VI #044: 1 Simple Principle to Navigate Your Complex Tech Decisions
Read time: 2 minutes
Engineering and tech architecture challenges, much like business problems, rarely come with a one-size-fits-all solution.
Consider the complexity of scaling a tech stack. There’s no singular approach suitable for all companies to ensure your architecture will support growth. The variety of programming languages, databases, and cloud services is staggering, and each decision branches into a myriad of possibilities and potential outcomes.
And the wild thing is, several paths can lead to success.
But the pivotal question remains: which solution is the right fit... for your company?
To borrow wisdom from the Cheshire Cat in Alice in Wonderland, “That depends a good deal on where you want to get to.”
The “how do we build this” queries I get from CEOs and founders are often tactical. And they’re typically lacking the one critical thing needed to offer a good answer: details about the strategy.
Pursuing technical options without a strategy is a bit like navigating a crossroads blindfolded. Any direction could be correct—or not. It all depends on the desired destination.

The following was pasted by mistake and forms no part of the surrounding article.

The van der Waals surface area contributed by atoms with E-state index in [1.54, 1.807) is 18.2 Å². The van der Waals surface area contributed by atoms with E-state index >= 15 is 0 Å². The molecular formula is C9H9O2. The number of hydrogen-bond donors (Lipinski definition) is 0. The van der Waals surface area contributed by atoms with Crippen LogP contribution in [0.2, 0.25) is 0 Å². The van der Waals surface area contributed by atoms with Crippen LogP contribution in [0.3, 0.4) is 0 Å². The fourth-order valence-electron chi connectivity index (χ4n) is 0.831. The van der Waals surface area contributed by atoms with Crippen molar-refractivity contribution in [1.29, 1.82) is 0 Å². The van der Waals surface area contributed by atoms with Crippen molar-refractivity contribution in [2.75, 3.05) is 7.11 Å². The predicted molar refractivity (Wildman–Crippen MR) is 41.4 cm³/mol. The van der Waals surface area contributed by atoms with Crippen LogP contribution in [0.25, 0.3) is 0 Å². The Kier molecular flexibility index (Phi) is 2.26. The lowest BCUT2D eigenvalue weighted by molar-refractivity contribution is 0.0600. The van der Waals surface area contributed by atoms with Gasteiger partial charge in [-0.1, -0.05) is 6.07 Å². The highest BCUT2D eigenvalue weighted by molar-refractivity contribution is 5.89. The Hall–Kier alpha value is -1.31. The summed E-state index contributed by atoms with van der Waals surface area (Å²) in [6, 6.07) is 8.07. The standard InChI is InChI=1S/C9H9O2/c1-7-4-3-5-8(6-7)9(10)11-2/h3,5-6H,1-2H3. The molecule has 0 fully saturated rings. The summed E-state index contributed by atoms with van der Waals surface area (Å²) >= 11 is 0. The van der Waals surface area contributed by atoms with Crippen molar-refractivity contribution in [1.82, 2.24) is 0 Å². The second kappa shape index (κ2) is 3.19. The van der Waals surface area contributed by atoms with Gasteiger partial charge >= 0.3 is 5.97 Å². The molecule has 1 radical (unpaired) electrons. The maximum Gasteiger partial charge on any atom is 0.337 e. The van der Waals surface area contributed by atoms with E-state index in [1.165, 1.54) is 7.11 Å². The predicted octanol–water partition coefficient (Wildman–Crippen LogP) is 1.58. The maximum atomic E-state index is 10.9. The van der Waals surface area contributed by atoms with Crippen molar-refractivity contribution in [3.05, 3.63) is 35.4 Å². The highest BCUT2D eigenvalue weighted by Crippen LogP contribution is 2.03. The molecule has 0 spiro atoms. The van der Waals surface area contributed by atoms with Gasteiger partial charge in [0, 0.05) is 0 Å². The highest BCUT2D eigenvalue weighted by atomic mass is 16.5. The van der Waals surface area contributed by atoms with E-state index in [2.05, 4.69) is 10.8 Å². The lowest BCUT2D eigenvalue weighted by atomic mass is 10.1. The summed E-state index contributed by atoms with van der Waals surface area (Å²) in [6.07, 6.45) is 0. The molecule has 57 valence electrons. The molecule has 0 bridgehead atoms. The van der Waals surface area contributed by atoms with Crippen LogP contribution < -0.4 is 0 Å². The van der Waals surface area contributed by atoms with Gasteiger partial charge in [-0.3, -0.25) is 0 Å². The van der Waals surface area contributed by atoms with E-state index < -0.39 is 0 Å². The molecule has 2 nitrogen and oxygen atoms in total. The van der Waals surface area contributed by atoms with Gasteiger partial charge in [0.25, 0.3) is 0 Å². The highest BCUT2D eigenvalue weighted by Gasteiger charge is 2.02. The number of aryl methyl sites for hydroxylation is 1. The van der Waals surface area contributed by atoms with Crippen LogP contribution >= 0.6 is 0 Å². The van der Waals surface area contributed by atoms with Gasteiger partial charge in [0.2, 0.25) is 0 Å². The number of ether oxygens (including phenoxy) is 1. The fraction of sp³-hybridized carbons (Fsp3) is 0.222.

I ran into this a lot as an engineering leader. For instance, at a Fortune 500 company, I helped architect a robust, low-code development platform to deliver their next-gen enterprise solution globally. We chose a flexible, metadata-driven design to cater to their diverse client needs worldwide, in line with their long-term vision, pursuing a huge market opportunity and with significant resources at our disposal for the major initiative.
In contrast, while working with a smaller digital media company which had global aspirations also, I helped them create a leaner approach to globalization and internationalization. Their users’ simpler needs and the company’s limited resources meant we needed to take a more streamlined approach.
This is why one of my mentors always said, “Tactics follow strategy.”
The best engineering solutions for one organization may spell disaster for another. And the right answer for your company today might be wrong two a year or two from now if the strategy changes.
This is the lens to use on any advice you may get from someone who doesn’t know your exact strategy. Without this knowledge, it's impossible to know if it's right... for you.
In short, working with a tech architect who has the necessary expertise and takes the time and effort to understand your company's unique position and long-term objectives is crucial.
They can help you build not only a functional solution for today's needs but one that anticipates and supports your future goals to bring your broader business vision to life.
That’s all for today, I hope this helps.
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